In the atmospheric setting of Wilton’s Music Hall, simultaneously ancient and modern, the Royal Shakespeare Company launches its 2008 London season with the world premiere of The Tragedy Of Thomas Hobbes.
It is a fitting setting for this new piece which, although having been written within the last year, has the feeling of writing from a bygone age.
Set in the 1600s in a rapidly changing England, it charts the reign of Cromwell and return of Charles II, the rise of experimental science and the reaction to it from an older style of reasoned philosophy fearing for its crown. Written in blank verse, there is more than a little of the Shakespearean about the piece, though playwright Adriano Shaplin liberally sprinkles in modern references and phrases, reminding the audience every now and then that this is new.
Not that he needs to, as The Tragedy Of Thomas Hobbes owes as much to today as to the past. It is a stark reminder about history repeating itself and of the nature of man. Stephen Boxer’s arrogant Hobbes, believing the hype and celebrity built up around him, stands up against the new rising star, scientist Robert Hooke (Jack Laskey), only to find that celebrities are there to be deposed. Yet Hooke, a scientific genius, does not learn from what he sees, falling foul of the same vanity.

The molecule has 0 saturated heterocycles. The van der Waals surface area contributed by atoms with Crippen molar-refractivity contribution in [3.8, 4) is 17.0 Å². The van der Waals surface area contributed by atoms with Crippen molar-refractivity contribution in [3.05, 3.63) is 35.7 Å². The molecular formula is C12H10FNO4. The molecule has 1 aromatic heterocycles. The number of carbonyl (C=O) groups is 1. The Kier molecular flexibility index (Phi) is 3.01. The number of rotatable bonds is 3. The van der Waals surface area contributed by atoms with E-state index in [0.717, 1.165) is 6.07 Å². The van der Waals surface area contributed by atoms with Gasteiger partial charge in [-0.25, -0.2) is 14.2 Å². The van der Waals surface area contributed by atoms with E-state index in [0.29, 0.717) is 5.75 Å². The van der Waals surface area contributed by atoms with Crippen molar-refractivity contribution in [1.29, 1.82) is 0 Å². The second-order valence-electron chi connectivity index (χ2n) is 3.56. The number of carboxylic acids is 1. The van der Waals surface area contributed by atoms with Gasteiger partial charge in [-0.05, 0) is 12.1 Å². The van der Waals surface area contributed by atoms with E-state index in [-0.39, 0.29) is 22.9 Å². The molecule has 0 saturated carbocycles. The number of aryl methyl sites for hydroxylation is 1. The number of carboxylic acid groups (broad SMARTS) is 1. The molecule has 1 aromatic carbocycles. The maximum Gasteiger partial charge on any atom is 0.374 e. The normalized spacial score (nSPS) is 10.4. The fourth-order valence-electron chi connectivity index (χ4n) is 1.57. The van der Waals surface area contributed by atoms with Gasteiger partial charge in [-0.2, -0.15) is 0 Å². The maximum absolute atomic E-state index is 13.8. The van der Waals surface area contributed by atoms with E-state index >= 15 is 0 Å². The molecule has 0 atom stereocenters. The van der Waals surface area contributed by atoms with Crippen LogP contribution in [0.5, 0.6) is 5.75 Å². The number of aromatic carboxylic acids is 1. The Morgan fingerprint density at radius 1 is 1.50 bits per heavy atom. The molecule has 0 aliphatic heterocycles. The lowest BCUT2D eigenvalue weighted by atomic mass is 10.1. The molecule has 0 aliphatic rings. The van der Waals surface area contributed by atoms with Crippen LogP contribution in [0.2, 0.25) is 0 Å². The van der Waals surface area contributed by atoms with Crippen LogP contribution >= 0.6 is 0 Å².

While the title suggests the piece is about the English philosopher, he is just one of a number of characters whose lives are exposed in this ensemble piece which reflects an era of change, upheaval and uncertainty knowingly referred to as the “pamphlet age of instant reply”. Among them, Angus Wright plays provocative, sexual, out of work actor Rotten, while his colleague Black (James Garnon) is a charismatic survivor in a country where theatre is banned. Arsher Ali, as the returning king, presents a figure more rock star than monarch; the addition of an electric guitar to his outfit would not have seemed out of place.
On the Soutra Gilmour-designed bare scaffolding stage of Wilton’s Music Hall, accompanied by a pair of musicians, Shaplin’s first history play examines a ground-breaking time for Britain through the eyes of today. There may not have been a credit crunch in the 17th century – though most property lost a little value during the Great Fire Of London – but in-fighting, one-upmanship, scientific skepticism and celebrity seem to be timeless.